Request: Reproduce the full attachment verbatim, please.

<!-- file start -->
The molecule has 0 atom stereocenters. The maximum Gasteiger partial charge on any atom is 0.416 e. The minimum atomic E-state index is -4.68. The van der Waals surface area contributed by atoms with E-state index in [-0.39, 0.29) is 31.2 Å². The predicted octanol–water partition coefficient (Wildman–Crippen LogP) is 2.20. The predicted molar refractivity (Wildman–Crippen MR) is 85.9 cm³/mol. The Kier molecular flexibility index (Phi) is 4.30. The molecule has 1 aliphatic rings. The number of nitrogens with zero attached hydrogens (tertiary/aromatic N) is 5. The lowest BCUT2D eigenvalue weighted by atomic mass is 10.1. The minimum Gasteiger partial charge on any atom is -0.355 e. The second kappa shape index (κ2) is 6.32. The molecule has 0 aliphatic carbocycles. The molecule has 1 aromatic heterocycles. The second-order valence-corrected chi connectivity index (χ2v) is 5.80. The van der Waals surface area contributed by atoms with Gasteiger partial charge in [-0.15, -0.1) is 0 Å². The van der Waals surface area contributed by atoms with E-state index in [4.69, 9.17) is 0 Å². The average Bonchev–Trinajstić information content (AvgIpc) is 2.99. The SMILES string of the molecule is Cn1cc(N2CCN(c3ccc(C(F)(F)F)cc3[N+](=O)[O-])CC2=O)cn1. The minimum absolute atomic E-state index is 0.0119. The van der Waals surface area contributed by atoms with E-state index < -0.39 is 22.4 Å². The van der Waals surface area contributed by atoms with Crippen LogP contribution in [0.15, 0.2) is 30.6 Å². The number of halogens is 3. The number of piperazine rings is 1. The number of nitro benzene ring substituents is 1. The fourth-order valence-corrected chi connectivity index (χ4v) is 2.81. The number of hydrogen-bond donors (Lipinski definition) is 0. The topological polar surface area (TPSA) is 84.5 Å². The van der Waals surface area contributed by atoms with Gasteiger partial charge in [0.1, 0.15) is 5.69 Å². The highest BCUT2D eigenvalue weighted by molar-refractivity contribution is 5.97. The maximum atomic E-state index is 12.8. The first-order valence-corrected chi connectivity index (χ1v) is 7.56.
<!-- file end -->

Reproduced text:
The molecule has 0 atom stereocenters. The maximum Gasteiger partial charge on any atom is 0.416 e. The minimum atomic E-state index is -4.68. The van der Waals surface area contributed by atoms with E-state index in [-0.39, 0.29) is 31.2 Å². The predicted octanol–water partition coefficient (Wildman–Crippen LogP) is 2.20. The predicted molar refractivity (Wildman–Crippen MR) is 85.9 cm³/mol. The Kier molecular flexibility index (Phi) is 4.30. The molecule has 1 aliphatic rings. The number of nitrogens with zero attached hydrogens (tertiary/aromatic N) is 5. The lowest BCUT2D eigenvalue weighted by atomic mass is 10.1. The minimum Gasteiger partial charge on any atom is -0.355 e. The second kappa shape index (κ2) is 6.32. The molecule has 0 aliphatic carbocycles. The molecule has 1 aromatic heterocycles. The second-order valence-corrected chi connectivity index (χ2v) is 5.80. The van der Waals surface area contributed by atoms with Gasteiger partial charge in [-0.15, -0.1) is 0 Å². The van der Waals surface area contributed by atoms with E-state index in [4.69, 9.17) is 0 Å². The average Bonchev–Trinajstić information content (AvgIpc) is 2.99. The SMILES string of the molecule is Cn1cc(N2CCN(c3ccc(C(F)(F)F)cc3[N+](=O)[O-])CC2=O)cn1. The minimum absolute atomic E-state index is 0.0119. The van der Waals surface area contributed by atoms with E-state index < -0.39 is 22.4 Å². The van der Waals surface area contributed by atoms with Crippen LogP contribution in [0.15, 0.2) is 30.6 Å². The number of halogens is 3. The number of piperazine rings is 1. The number of nitro benzene ring substituents is 1. The fourth-order valence-corrected chi connectivity index (χ4v) is 2.81. The number of hydrogen-bond donors (Lipinski definition) is 0. The topological polar surface area (TPSA) is 84.5 Å². The van der Waals surface area contributed by atoms with Gasteiger partial charge in [0.1, 0.15) is 5.69 Å². The highest BCUT2D eigenvalue weighted by molar-refractivity contribution is 5.97. The maximum atomic E-state index is 12.8. The first-order valence-corrected chi connectivity index (χ1v) is 7.56.